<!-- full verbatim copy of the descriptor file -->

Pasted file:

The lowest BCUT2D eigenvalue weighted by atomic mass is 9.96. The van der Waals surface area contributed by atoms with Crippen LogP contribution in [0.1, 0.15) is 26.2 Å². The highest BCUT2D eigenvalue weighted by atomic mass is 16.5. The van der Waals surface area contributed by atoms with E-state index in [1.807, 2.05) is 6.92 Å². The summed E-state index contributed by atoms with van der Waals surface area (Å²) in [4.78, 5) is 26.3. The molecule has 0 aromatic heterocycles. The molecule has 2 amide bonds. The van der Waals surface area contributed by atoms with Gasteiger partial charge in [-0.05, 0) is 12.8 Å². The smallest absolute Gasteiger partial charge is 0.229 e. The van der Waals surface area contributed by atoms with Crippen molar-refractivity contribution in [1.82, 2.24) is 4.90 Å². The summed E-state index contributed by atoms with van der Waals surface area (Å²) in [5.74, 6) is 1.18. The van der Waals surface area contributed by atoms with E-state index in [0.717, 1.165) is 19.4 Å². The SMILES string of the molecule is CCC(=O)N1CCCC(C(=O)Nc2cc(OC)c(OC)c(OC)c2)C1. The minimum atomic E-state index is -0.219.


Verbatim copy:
The lowest BCUT2D eigenvalue weighted by atomic mass is 9.96. The van der Waals surface area contributed by atoms with Crippen LogP contribution in [0.1, 0.15) is 26.2 Å². The highest BCUT2D eigenvalue weighted by atomic mass is 16.5. The van der Waals surface area contributed by atoms with E-state index in [1.807, 2.05) is 6.92 Å². The summed E-state index contributed by atoms with van der Waals surface area (Å²) in [4.78, 5) is 26.3. The molecule has 0 aromatic heterocycles. The molecule has 2 amide bonds. The van der Waals surface area contributed by atoms with Gasteiger partial charge in [-0.05, 0) is 12.8 Å². The smallest absolute Gasteiger partial charge is 0.229 e. The van der Waals surface area contributed by atoms with Crippen molar-refractivity contribution in [1.82, 2.24) is 4.90 Å². The summed E-state index contributed by atoms with van der Waals surface area (Å²) in [5.74, 6) is 1.18. The van der Waals surface area contributed by atoms with E-state index in [0.717, 1.165) is 19.4 Å². The SMILES string of the molecule is CCC(=O)N1CCCC(C(=O)Nc2cc(OC)c(OC)c(OC)c2)C1. The minimum atomic E-state index is -0.219.